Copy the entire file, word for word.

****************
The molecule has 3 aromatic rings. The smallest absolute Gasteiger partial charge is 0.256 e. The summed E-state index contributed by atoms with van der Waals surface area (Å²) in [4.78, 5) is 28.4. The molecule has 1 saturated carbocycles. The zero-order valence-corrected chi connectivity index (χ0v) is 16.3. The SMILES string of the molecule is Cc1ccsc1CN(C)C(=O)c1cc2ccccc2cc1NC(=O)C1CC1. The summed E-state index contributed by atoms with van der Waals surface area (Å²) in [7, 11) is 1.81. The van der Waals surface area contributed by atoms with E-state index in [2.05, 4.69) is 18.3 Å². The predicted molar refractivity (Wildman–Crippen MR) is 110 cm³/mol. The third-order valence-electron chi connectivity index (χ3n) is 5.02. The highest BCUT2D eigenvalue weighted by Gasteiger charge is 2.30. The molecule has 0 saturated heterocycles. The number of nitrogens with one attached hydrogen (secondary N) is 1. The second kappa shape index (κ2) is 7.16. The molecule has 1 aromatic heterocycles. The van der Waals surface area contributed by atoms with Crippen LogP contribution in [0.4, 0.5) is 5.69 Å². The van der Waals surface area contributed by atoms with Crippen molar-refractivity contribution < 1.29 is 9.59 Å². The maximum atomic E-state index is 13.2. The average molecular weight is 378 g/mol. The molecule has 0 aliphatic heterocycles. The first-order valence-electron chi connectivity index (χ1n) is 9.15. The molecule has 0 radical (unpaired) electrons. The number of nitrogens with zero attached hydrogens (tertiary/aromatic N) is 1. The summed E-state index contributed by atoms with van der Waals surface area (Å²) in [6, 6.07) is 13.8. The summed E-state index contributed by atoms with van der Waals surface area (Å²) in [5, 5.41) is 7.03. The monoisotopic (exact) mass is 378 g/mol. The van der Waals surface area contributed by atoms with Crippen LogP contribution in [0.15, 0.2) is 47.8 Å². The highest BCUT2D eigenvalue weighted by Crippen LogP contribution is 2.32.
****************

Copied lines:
The molecule has 3 aromatic rings. The smallest absolute Gasteiger partial charge is 0.256 e. The summed E-state index contributed by atoms with van der Waals surface area (Å²) in [4.78, 5) is 28.4. The molecule has 1 saturated carbocycles. The zero-order valence-corrected chi connectivity index (χ0v) is 16.3. The SMILES string of the molecule is Cc1ccsc1CN(C)C(=O)c1cc2ccccc2cc1NC(=O)C1CC1. The summed E-state index contributed by atoms with van der Waals surface area (Å²) in [7, 11) is 1.81. The van der Waals surface area contributed by atoms with E-state index in [2.05, 4.69) is 18.3 Å². The predicted molar refractivity (Wildman–Crippen MR) is 110 cm³/mol. The third-order valence-electron chi connectivity index (χ3n) is 5.02. The highest BCUT2D eigenvalue weighted by Gasteiger charge is 2.30. The molecule has 0 saturated heterocycles. The number of nitrogens with one attached hydrogen (secondary N) is 1. The second kappa shape index (κ2) is 7.16. The molecule has 1 aromatic heterocycles. The van der Waals surface area contributed by atoms with Crippen LogP contribution in [0.4, 0.5) is 5.69 Å². The van der Waals surface area contributed by atoms with Crippen molar-refractivity contribution < 1.29 is 9.59 Å². The maximum atomic E-state index is 13.2. The average molecular weight is 378 g/mol. The molecule has 0 aliphatic heterocycles. The first-order valence-electron chi connectivity index (χ1n) is 9.15. The molecule has 0 radical (unpaired) electrons. The number of nitrogens with zero attached hydrogens (tertiary/aromatic N) is 1. The summed E-state index contributed by atoms with van der Waals surface area (Å²) in [6, 6.07) is 13.8. The summed E-state index contributed by atoms with van der Waals surface area (Å²) in [5, 5.41) is 7.03. The monoisotopic (exact) mass is 378 g/mol. The van der Waals surface area contributed by atoms with Crippen LogP contribution in [0.15, 0.2) is 47.8 Å². The highest BCUT2D eigenvalue weighted by Crippen LogP contribution is 2.32.